Mariners win playoff spot in season finale
By LARRY LaRUE
The News Tribune
The News Tribune
ANAHEIM, Calif. — The manager walked up the tunnel behind the dugout, found a telephone and called his wife — then started crying.
Alex Rodriguez, soaked in champagne, slipped quietly away into the Seattle trainers room, sat down and wept.
No, the Mariners’ 91st win of the season, in the last regular season game of 2000, was not just another day at the ballpark. A 5-2 victory over the Anaheim Angels pushed Seattle into the third postseason in franchise history — and brought out a flood of emotion.
"We’ve been holding it in for a long time," Piniella said. "These guys earned this."
And then he walked into a Mariners clubhouse that had been celebrating for 25 minutes, and was assaulted by players pouring beer, champagne and even two ice buckets over his head.
It was a perfect ending to a draining season — a game which the Mariners trailed into the fifth inning, a game they had to win to avoid one-game playoff with the Cleveland Indians today.
"We’ve just played two playoff games," said Rodriguez, whose 41st home run of the season produced Seattle’s first run Sunday. "We had to win these last two games and we did.
"I’ve played on teams with more talent, I’ve never played on a team with more heart."
Mike Cameron’s RBI double in the fifth inning tied the game, David Bell’s 11th home run — and second in two days — gave the Mariners their first lead in the seventh inning.
"It’s the biggest game I’ve ever played in," Bell said. "So I guess it would have to be my biggest hit."
Cameron didn’t need to guess.
"I’ve been playing baseball since I was about two-years-old," he said.
"This is the best feeling I’ve ever had in the game. Look, I’m getting goose bumps talking about it. We got to baseball’s Mecca today — we’re in the playoffs."
Few of the Mariners were with the team in 1995, when they won the first division title in franchise history. Not many were Mariners in ‘97, when Seattle won its second.
And now, the team has its first wild card berth.
"Hey, the Florida Marlins won the World Series as wild cards," Jay Buhner said. "Why can’t we be the Cinderella story of 2000?"
The Mariners won the final game of their season with the combination they’d used in most of their wins, tenacious pitching, just enough offense and solid defense. Aaron Sele pitched into the sixth inning, Arthur Rhodes took it into the eighth inning and closer Kazuhiro Sasaki earned his 37th save by recording the final five outs of the game.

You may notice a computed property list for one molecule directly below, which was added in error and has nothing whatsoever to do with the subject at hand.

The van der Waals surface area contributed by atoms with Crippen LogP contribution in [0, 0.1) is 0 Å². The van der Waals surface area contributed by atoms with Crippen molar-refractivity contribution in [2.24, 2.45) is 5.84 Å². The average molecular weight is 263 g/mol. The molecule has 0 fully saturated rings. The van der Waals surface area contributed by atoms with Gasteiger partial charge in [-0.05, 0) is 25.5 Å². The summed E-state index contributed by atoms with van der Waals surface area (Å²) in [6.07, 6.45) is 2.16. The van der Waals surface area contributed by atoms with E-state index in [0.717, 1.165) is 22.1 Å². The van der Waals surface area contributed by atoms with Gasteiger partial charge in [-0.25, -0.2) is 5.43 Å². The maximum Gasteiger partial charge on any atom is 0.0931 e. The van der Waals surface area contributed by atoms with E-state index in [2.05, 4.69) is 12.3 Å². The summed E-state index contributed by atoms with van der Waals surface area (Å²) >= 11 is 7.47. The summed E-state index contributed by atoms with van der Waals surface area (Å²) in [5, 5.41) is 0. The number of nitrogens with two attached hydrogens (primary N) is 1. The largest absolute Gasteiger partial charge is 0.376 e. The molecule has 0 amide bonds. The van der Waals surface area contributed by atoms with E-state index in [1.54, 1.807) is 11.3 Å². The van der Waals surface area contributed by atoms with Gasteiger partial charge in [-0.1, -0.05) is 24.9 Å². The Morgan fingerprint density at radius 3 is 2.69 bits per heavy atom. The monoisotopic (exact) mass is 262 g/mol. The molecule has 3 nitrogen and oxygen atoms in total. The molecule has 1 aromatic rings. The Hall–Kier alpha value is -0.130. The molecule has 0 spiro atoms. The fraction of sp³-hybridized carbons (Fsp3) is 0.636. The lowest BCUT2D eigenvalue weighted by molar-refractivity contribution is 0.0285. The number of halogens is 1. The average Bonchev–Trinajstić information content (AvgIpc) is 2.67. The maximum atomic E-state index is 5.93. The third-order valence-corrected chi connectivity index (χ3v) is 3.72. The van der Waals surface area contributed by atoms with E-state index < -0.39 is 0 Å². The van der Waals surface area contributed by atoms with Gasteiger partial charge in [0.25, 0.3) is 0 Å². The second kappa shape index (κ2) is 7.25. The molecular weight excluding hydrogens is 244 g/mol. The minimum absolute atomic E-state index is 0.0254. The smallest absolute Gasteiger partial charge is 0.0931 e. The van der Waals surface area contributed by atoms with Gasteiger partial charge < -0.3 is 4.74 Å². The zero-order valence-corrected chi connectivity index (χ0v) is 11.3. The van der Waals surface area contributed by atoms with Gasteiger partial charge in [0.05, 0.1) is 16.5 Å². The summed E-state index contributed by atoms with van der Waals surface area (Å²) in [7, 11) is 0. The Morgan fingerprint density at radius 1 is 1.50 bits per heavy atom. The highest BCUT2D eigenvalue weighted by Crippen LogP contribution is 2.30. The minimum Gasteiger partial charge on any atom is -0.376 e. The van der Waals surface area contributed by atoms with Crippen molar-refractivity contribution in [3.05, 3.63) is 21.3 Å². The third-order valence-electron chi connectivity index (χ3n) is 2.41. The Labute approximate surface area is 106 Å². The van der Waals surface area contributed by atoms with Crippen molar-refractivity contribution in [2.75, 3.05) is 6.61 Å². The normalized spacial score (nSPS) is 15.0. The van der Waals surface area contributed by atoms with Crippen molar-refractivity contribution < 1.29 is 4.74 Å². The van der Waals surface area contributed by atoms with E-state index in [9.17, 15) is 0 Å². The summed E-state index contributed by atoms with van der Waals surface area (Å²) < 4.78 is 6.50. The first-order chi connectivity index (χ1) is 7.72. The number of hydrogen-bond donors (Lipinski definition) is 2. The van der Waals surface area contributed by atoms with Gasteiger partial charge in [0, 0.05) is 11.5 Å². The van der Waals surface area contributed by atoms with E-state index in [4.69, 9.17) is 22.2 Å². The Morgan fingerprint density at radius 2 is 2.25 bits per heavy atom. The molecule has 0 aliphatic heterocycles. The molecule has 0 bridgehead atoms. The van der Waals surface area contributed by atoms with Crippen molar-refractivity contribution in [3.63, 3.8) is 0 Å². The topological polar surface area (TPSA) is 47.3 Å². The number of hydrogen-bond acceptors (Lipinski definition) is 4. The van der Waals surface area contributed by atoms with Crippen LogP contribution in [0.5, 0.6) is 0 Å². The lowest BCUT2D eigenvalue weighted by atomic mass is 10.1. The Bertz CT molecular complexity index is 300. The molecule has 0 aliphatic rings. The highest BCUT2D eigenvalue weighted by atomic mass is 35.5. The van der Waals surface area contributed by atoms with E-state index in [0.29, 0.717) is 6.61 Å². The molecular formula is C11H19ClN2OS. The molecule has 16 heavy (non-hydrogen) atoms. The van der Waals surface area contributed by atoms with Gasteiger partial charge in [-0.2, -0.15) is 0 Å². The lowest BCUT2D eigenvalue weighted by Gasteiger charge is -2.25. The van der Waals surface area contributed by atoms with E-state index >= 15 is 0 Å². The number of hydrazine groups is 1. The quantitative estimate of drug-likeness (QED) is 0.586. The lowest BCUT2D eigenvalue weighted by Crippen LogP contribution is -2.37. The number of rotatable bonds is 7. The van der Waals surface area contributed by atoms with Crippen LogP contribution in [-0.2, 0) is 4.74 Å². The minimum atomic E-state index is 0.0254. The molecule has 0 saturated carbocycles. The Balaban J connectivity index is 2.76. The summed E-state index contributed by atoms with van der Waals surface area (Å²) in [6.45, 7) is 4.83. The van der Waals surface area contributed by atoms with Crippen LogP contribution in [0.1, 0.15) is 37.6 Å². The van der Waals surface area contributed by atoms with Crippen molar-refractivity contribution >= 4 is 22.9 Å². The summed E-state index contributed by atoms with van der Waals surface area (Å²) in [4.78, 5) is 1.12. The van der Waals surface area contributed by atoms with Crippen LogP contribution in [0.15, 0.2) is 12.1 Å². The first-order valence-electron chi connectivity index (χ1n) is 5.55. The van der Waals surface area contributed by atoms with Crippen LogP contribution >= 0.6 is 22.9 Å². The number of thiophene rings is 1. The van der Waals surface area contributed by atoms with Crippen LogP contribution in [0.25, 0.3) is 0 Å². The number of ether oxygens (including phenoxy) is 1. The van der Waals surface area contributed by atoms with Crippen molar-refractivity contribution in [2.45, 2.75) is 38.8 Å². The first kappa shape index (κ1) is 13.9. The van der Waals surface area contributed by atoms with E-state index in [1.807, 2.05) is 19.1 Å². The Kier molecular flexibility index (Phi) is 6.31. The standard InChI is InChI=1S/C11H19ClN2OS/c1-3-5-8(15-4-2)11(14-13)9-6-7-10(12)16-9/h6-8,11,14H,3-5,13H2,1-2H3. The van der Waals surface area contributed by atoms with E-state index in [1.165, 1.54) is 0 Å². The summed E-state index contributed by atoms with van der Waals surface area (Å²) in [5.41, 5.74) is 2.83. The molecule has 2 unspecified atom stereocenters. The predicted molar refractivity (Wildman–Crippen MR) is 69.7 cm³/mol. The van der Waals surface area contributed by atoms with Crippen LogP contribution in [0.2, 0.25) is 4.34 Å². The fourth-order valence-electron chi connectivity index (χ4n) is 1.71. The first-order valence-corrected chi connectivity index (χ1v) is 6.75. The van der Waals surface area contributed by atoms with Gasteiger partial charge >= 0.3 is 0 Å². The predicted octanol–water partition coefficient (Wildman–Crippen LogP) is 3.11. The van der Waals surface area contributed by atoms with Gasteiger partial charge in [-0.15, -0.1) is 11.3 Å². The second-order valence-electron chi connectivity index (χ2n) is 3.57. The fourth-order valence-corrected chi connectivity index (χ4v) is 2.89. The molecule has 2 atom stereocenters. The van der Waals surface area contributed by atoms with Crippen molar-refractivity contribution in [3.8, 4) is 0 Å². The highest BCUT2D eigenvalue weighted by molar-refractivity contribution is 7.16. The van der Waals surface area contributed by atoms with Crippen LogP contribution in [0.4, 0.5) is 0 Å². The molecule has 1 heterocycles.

Team CEO Howard Lincoln, drenched by post-game vintages, raved about Seattle’s rookie closer.
"We signed him just for this, we leaned on him all season and he delivered," Lincoln said. "So many of our guys delivered this year. It’s been a wonderful season."
Asked to put a wild card spot in perspective, A-Rod had no trouble doing so.
"We didn’t lose, Oakland won," he said. "We played great baseball this month — we won 19 games in September, and we lost a little ground. The deserved the division. We deserved the wild card.
"Maybe down the line, we’ll meet again."
What happens now is the Mariners open their playoff series in Chicago at 1 p.m. (PST) on Tuesday, with Freddy Garcia getting the start. And after that?
"I don’t know what Lou’s going to do, but with a mostly right-handed lineup in Chicago, we’ll have Garcia, Abbott and Sele ready for the first three games," general manager Pat Gillick said. "I don’t know what Jamie Moyer’s status is, and I haven’t talked to Lou, but I like the way we match up with Chicago.
"I’m proud of this team. If I have one regret this season, it’s that (Ken Griffey) Jr. isn’t here to share this," Gillick said. "He was part of it in ‘95 and ‘97, and I know he’d have wanted to be part of this."
It was a not-so-subtle reminder that this is a team that Griffey wouldn’t play for, a team from which he demanded a trade last winter. Someone asked Rodriguez how the Mariners had managed to get to the postseason two years after losing Randy Johnson and in the same year they traded Griffey.
"Heart," he said. "Heart and a word I don’t know if you can use — balls. This team has both."
Tired, soaked and happy, Piniella took a sip of champagne in his office and listened as the sound of a clubhouse celebration filtered in.
"These kids play, don’t they?" he said. "Every time I asked, they gave me everything they had. I told them last week, we had six games left and we needed to win four to get in. They went 4-2. Now we keep playing. There are 22 teams that are done for the year, and we’re one of eight that keep playing.
"These players deserve their celebration. Me? I wanted to share this with my wife, and I did. This is special for all of us."
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